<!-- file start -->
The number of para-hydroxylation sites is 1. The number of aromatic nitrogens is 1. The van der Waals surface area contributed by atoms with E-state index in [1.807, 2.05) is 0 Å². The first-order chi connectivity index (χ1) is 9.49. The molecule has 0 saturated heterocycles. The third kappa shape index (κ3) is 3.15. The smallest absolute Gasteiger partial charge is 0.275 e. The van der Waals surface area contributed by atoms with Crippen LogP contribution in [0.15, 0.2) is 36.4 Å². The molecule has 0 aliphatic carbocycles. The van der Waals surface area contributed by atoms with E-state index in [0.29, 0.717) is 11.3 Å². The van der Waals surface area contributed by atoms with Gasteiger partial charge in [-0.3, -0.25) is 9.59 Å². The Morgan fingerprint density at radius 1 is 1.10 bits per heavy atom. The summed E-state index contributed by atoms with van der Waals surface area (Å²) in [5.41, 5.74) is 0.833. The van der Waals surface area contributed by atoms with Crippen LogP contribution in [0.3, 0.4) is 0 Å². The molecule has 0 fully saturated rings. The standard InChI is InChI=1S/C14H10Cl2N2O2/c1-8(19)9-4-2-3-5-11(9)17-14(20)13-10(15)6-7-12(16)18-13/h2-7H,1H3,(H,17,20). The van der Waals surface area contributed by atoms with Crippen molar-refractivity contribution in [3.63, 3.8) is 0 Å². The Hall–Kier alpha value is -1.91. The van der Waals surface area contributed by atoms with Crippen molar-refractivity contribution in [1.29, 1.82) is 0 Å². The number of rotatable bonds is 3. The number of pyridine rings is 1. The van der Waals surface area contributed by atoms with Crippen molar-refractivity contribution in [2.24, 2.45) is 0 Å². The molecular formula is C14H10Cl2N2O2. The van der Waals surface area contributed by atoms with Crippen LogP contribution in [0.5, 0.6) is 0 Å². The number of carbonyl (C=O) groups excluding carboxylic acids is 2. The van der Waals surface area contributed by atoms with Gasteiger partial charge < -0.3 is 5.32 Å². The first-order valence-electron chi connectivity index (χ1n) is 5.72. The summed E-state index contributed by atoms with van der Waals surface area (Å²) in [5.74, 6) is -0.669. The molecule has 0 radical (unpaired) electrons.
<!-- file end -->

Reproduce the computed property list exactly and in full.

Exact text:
The number of para-hydroxylation sites is 1. The number of aromatic nitrogens is 1. The van der Waals surface area contributed by atoms with E-state index in [1.807, 2.05) is 0 Å². The first-order chi connectivity index (χ1) is 9.49. The molecule has 0 saturated heterocycles. The third kappa shape index (κ3) is 3.15. The smallest absolute Gasteiger partial charge is 0.275 e. The van der Waals surface area contributed by atoms with Crippen LogP contribution in [0.15, 0.2) is 36.4 Å². The molecule has 0 aliphatic carbocycles. The van der Waals surface area contributed by atoms with E-state index in [0.29, 0.717) is 11.3 Å². The van der Waals surface area contributed by atoms with Gasteiger partial charge in [-0.3, -0.25) is 9.59 Å². The Morgan fingerprint density at radius 1 is 1.10 bits per heavy atom. The summed E-state index contributed by atoms with van der Waals surface area (Å²) in [5.41, 5.74) is 0.833. The van der Waals surface area contributed by atoms with Crippen LogP contribution in [0.3, 0.4) is 0 Å². The molecule has 0 fully saturated rings. The standard InChI is InChI=1S/C14H10Cl2N2O2/c1-8(19)9-4-2-3-5-11(9)17-14(20)13-10(15)6-7-12(16)18-13/h2-7H,1H3,(H,17,20). The van der Waals surface area contributed by atoms with Crippen molar-refractivity contribution in [3.63, 3.8) is 0 Å². The Hall–Kier alpha value is -1.91. The van der Waals surface area contributed by atoms with Crippen molar-refractivity contribution in [1.29, 1.82) is 0 Å². The number of rotatable bonds is 3. The number of pyridine rings is 1. The van der Waals surface area contributed by atoms with Crippen molar-refractivity contribution in [2.24, 2.45) is 0 Å². The molecular formula is C14H10Cl2N2O2. The van der Waals surface area contributed by atoms with Crippen LogP contribution in [0.5, 0.6) is 0 Å². The number of carbonyl (C=O) groups excluding carboxylic acids is 2. The van der Waals surface area contributed by atoms with Gasteiger partial charge < -0.3 is 5.32 Å². The first-order valence-electron chi connectivity index (χ1n) is 5.72. The summed E-state index contributed by atoms with van der Waals surface area (Å²) in [5.74, 6) is -0.669. The molecule has 0 radical (unpaired) electrons.